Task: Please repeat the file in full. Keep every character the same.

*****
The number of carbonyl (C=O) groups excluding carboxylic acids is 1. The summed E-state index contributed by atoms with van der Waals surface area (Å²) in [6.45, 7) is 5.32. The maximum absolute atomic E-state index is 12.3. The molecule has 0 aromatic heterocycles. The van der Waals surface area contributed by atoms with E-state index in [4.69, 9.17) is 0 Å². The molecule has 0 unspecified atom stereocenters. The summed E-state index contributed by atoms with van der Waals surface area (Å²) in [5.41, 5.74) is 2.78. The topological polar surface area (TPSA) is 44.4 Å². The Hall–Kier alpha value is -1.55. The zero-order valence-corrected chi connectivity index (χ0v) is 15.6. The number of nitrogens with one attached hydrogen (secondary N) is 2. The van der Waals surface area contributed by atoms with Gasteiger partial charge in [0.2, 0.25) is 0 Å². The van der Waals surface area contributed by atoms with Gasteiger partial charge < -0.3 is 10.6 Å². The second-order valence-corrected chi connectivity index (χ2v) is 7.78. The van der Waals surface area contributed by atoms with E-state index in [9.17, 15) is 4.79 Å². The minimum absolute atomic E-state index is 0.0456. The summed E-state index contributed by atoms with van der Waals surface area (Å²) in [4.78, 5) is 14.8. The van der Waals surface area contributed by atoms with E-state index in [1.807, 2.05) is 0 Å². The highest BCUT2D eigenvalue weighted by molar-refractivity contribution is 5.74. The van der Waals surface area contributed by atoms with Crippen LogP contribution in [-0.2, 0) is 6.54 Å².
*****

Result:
The number of carbonyl (C=O) groups excluding carboxylic acids is 1. The summed E-state index contributed by atoms with van der Waals surface area (Å²) in [6.45, 7) is 5.32. The maximum absolute atomic E-state index is 12.3. The molecule has 0 aromatic heterocycles. The van der Waals surface area contributed by atoms with E-state index in [4.69, 9.17) is 0 Å². The molecule has 0 unspecified atom stereocenters. The summed E-state index contributed by atoms with van der Waals surface area (Å²) in [5.41, 5.74) is 2.78. The topological polar surface area (TPSA) is 44.4 Å². The Hall–Kier alpha value is -1.55. The zero-order valence-corrected chi connectivity index (χ0v) is 15.6. The number of nitrogens with one attached hydrogen (secondary N) is 2. The van der Waals surface area contributed by atoms with Gasteiger partial charge in [0.2, 0.25) is 0 Å². The van der Waals surface area contributed by atoms with Gasteiger partial charge < -0.3 is 10.6 Å². The second-order valence-corrected chi connectivity index (χ2v) is 7.78. The van der Waals surface area contributed by atoms with E-state index in [9.17, 15) is 4.79 Å². The minimum absolute atomic E-state index is 0.0456. The summed E-state index contributed by atoms with van der Waals surface area (Å²) in [4.78, 5) is 14.8. The van der Waals surface area contributed by atoms with E-state index in [1.807, 2.05) is 0 Å². The highest BCUT2D eigenvalue weighted by molar-refractivity contribution is 5.74. The van der Waals surface area contributed by atoms with Crippen LogP contribution in [-0.2, 0) is 6.54 Å².